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German industries plan fresh investments across Tamil Nadu

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Consul- General of Federal Republic of Germany Hans B. Sauerteig inaugurating the new extension building at Auroville Institute of Applied Technologyin Puducherry on Tuesday.
Consul- General of Federal Republic of Germany Hans B. Sauerteig inaugurating the new extension building at Auroville Institute of Applied Technologyin Puducherry on Tuesday.

Staff Reporter

PUDUCHERRY: German industrial majors including Siemens, BMW and Mercedes Benz have ambitious plans to invest in Tamil Nadu in the next few years, Consul General of the Federal Republic of Germany Hans B. Sauerteig said here on Tuesday.

He was speaking at the inauguration of an extension building at the Auroville Institute of Applied Technology.

Industrial development

“Germany has taken the lead in becoming the No. 1 trade partner with India in the European Union. Small-scale industries have an indispensable role in the industrial development of India. They produce a range of 7,500 products, and their share constitutes 40 per cent of the total production and 35 per cent of the total exports of India,” he said.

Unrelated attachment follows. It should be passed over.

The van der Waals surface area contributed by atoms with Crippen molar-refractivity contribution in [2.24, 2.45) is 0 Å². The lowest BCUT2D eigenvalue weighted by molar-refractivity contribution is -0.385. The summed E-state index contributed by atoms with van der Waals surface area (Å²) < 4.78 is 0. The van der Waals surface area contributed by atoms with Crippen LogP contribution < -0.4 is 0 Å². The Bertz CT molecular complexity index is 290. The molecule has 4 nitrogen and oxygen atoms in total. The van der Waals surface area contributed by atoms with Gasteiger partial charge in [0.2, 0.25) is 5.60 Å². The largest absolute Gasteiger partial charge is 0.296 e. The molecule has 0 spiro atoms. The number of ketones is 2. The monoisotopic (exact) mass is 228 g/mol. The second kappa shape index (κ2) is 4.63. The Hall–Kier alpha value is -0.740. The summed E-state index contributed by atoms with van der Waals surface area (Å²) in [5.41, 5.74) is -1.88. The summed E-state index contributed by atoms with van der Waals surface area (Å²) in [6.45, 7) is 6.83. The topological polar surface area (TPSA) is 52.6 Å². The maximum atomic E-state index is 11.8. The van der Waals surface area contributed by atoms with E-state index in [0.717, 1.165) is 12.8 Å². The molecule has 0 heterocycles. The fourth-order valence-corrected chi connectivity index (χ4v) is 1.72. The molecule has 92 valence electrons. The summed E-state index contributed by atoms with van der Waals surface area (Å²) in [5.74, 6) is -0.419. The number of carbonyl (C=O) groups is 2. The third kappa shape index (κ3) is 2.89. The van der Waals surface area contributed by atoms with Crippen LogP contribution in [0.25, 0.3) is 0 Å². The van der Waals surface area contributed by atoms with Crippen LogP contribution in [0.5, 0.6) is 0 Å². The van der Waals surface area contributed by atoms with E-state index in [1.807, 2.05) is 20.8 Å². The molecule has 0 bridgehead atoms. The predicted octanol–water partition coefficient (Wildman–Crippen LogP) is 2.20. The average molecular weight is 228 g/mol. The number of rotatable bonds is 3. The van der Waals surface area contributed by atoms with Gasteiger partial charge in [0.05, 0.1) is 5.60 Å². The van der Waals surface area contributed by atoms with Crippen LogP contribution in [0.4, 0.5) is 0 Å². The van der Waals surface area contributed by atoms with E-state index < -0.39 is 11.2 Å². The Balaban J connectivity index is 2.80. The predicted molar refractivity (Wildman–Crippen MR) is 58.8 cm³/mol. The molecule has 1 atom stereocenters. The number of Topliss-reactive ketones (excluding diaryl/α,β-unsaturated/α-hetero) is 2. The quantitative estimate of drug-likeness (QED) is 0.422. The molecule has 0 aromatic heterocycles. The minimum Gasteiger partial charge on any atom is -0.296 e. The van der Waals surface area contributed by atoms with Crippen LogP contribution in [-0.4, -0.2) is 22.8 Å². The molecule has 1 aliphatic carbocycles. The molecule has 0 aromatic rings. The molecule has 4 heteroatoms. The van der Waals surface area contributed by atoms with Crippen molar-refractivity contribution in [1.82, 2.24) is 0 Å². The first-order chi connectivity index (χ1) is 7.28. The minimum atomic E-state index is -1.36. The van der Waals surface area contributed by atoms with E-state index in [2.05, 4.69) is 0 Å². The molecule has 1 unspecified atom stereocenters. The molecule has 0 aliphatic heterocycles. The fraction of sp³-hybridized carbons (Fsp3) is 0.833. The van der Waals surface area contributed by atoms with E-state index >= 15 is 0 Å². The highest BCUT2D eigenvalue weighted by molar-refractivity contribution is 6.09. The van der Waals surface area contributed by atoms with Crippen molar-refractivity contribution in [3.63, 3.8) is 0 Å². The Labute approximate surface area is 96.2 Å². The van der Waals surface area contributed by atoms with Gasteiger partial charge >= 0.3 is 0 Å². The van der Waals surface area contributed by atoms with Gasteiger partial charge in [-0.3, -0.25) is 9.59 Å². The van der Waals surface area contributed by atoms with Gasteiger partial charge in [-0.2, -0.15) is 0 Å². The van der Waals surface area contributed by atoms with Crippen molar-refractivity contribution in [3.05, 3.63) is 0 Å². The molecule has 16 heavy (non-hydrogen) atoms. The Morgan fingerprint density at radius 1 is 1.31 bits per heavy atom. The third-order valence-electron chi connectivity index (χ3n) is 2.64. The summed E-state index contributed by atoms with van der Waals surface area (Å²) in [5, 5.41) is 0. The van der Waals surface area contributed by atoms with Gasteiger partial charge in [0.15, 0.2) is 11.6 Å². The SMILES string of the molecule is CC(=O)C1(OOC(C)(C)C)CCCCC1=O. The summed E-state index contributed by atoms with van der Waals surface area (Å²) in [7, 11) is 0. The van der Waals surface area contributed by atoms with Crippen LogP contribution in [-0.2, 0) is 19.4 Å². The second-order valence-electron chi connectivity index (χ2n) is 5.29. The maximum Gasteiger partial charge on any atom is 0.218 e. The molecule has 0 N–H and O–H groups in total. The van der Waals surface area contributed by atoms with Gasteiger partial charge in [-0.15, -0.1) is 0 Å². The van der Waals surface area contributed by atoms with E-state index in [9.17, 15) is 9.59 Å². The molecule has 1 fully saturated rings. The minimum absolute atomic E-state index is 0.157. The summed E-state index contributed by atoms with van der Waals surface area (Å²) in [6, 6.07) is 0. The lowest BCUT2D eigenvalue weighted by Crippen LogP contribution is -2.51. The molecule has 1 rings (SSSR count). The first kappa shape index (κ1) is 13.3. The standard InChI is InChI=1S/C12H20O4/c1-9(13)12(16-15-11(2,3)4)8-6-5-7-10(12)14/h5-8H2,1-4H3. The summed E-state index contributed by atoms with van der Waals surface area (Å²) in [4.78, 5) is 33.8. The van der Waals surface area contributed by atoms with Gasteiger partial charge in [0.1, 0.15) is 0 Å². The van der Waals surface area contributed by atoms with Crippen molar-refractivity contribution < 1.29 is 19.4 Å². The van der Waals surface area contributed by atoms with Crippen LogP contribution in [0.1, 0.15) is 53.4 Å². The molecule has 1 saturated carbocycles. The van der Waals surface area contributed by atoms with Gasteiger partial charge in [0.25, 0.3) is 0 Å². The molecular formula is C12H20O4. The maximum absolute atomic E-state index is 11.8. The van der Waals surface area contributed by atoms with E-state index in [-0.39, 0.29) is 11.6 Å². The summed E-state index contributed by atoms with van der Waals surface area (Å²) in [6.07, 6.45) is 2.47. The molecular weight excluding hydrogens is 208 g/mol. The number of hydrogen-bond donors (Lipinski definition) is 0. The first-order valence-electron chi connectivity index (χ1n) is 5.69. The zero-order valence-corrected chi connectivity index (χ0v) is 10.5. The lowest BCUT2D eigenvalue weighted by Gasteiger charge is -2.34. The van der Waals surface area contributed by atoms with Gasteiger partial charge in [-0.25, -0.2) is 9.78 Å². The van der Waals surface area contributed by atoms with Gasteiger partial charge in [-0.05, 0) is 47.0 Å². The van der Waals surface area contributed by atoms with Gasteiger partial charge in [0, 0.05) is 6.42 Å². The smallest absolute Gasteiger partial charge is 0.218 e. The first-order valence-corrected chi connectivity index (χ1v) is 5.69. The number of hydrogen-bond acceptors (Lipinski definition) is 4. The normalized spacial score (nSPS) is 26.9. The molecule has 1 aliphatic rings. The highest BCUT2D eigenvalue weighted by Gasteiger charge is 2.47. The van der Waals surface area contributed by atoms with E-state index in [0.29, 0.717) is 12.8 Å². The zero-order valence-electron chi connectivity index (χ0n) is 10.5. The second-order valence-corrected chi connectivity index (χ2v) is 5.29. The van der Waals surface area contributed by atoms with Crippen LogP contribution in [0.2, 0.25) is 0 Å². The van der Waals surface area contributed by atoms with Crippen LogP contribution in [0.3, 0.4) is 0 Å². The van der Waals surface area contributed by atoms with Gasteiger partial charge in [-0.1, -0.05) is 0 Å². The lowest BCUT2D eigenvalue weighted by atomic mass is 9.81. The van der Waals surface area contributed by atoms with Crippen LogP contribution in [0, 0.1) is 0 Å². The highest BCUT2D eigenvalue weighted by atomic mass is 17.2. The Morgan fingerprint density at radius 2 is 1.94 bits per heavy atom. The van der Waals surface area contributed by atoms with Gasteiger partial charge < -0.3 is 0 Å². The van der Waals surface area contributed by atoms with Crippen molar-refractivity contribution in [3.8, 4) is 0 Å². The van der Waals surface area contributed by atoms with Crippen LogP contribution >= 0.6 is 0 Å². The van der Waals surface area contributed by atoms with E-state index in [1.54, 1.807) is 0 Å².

Mr. Sauerteig noted that the small-scale industrial sector also addressed the problem of unemployment by providing direct employment. He stressed the importance of vocational education.

Principal of the institute Lavkamad Chandra said that apart from the new building, the institute was starting a new stream of technical skill training programmes.

The institute has got the nod to start two new courses in Civil Draftsmanship and Electronics and Communication.

The institute will offer short-term courses for the benefit of persons living below the poverty line, he said.

Imparting skills to rural youth

“Our aim is to impart skills to the rural youth so that they can be self-employed or gain employment in the local market. Skill training is instrumental in the development of rural areas,” Mr. Chandra said.

The project has been taken up with 75 per cent funds from the Ministry of Economic Cooperation, Germany.

Cognizant Foundation has donated a computer laboratory and provided scholarships for 22 students, Mr. Chandra said.

India required more vocational training, he said, adding that industries could promote students of the vocational stream.

“India is producing too many engineers but there are very few qualified persons for vocational work,” he said.

N.R. Krishnan and S. Ramamurthy from Cognizant Foundation, and member of the Auroville Governing Board Aster Patel, spoke.

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